Wednesday, July 06, 2005

Evan Hunter, R.I.P.

Confessions of an Idiosyncratic Mind: "The man beloved to millions of crime fiction fans under his real name and as Ed McBain passed away this afternoon after a longrunning battle with cancer. He was 79. More information will be available later, but suffice to say, he will be missed by many, many people."

When I read this on Sarah Weinman's blog, my jaw dropped. I can't begin to imagine a world without Evan Hunter in it. I've been reading his books before I even started reading crime fiction, the first one being a Winston SF novel called FIND THE FEATHERED SERPENT when I was just a tyke. I loved that book. A few years later I picked up THE BLACKBOARD JUNGLE, which I read about the time the movie came out. I thought it was a great novel, and I still have that same copy, though it's been re-read so many times that it's in tatters. I later read many of his "mainstream" books, like STRANGERS WHEN WE MEET, mainly because of the movies made from them. What really got me started on him, though, was the 87th Precinct books that he wrote as Ed McBain. Man, I loved those early books in that series. As anyone who reads my Sheriff Dan Rhodes novels is aware, I work in a tribute to McBain every chance I get. He ever wrote me a letter about it once, which was a huge thrill for me. The news that he's gone hit me hard. I've been reading his novels for more than fifty years, and I guess I just thought he'd always be around.


  1. Jeff Meyerson9:00 PM

    Major bummer, Bill. I hadn't heard anything about it. He's been one of my favorite writers for years. At last count, I'd read 86 of his books and, happily, still have a number yet unread. The 8-7 will live on forever even though it's creator is gone.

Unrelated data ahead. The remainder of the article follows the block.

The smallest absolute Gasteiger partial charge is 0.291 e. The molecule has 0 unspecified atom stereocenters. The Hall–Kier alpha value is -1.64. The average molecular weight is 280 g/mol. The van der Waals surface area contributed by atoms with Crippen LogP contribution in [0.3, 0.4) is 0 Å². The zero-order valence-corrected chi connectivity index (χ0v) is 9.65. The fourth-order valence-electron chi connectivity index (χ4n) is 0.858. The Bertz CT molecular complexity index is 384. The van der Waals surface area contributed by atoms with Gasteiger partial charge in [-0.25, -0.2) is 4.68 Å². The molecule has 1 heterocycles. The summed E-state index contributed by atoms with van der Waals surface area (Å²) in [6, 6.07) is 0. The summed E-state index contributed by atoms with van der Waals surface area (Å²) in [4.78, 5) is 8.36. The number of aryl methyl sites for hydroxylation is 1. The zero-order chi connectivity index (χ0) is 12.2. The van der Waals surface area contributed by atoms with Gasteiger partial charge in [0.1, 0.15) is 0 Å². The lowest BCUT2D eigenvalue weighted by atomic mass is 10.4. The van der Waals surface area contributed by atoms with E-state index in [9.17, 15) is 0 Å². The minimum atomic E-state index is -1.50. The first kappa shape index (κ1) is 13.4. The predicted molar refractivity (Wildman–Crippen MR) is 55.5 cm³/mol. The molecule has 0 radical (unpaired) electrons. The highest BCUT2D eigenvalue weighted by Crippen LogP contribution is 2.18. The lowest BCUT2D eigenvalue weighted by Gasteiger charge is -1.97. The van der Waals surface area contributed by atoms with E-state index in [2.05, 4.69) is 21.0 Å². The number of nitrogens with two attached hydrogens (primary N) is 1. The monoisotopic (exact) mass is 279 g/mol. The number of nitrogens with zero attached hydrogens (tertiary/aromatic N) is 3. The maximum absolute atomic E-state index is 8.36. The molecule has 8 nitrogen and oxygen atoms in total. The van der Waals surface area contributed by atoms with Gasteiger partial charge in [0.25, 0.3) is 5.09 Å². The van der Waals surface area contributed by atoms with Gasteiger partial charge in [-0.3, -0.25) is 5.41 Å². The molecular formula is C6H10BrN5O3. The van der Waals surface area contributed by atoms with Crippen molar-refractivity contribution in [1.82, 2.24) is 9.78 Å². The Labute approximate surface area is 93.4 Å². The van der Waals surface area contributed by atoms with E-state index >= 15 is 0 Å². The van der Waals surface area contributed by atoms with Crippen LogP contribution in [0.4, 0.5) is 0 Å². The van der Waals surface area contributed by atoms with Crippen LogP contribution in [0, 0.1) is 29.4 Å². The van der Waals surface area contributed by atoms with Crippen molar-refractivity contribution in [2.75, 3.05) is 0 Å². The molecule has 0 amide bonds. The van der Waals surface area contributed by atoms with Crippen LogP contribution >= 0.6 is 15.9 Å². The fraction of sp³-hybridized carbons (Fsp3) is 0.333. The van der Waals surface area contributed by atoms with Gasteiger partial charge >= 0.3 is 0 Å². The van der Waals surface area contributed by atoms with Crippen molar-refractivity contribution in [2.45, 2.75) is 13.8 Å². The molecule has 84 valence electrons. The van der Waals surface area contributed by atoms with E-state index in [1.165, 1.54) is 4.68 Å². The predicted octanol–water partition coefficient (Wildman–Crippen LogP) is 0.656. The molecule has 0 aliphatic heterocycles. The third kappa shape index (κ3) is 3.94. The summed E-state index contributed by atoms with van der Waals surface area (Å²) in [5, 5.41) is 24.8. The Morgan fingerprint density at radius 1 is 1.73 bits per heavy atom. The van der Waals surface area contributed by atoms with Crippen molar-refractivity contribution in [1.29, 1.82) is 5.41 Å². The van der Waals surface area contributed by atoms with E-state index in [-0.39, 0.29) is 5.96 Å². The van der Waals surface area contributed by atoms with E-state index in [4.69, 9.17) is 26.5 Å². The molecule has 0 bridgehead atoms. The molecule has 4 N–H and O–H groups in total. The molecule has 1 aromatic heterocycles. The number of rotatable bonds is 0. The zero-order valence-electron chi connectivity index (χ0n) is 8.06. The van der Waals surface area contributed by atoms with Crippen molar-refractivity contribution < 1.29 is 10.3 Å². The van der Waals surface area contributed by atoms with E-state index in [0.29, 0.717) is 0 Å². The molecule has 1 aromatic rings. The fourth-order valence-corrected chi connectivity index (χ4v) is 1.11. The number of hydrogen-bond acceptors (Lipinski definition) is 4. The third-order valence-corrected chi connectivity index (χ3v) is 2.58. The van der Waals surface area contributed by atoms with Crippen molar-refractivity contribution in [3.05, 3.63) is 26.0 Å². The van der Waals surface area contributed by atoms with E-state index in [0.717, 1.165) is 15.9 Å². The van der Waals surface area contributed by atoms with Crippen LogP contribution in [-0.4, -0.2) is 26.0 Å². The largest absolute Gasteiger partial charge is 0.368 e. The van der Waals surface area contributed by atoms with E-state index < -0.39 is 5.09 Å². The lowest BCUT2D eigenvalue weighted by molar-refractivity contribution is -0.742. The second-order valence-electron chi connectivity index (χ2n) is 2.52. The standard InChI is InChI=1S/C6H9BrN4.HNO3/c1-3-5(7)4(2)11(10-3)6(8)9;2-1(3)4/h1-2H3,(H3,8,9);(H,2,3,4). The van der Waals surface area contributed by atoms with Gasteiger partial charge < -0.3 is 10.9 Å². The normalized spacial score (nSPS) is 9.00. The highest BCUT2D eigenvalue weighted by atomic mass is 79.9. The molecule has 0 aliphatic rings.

2. Damn. One of the masters gone. He'll be missed.

  3. I loved him either as Ed McBain or Evan Hunter. Thank goodness I haven't read ALLof his books.

    Best wishes to his widow.

  4. Brian Evankovich6:54 PM

    Sad news indeed. I've never been able to recall any one or two of his 87th Precint books in detail, but while I'm reading I wonder if I'll ever be as good and then try to be better but whenever I go back to his work I say, nuts, there's still a lot to learn. And then I keep trying. But he's left us plenty to remember him by and that's not a bad legacy at all.

  5. I also have my well-worn copy of The Blackboard Jungle, which I came across the other day while sorting paperbacks. Decided it deserved a place on a shelf rather than in a box. Also gave shelf space to Quartet in H and the short story collection Happy New year, Herbie. On the same shelf was a copy of Big Man by Richard Marsten, which I found recently. I didn't know at the time that Martsen was Hunter. Now I have to try to find my hardcover of the jazz novel, Second Ending. Hope I didn't purge it in my last cleanup. While I have read some of McBain's other novels, for some reason I have never read an 87th Precinct and I like police procedurals.

  6. Start with the early ones, Cop Hater, The Pusher, The Mugger and then hit some of the more recent titles. Great stuff.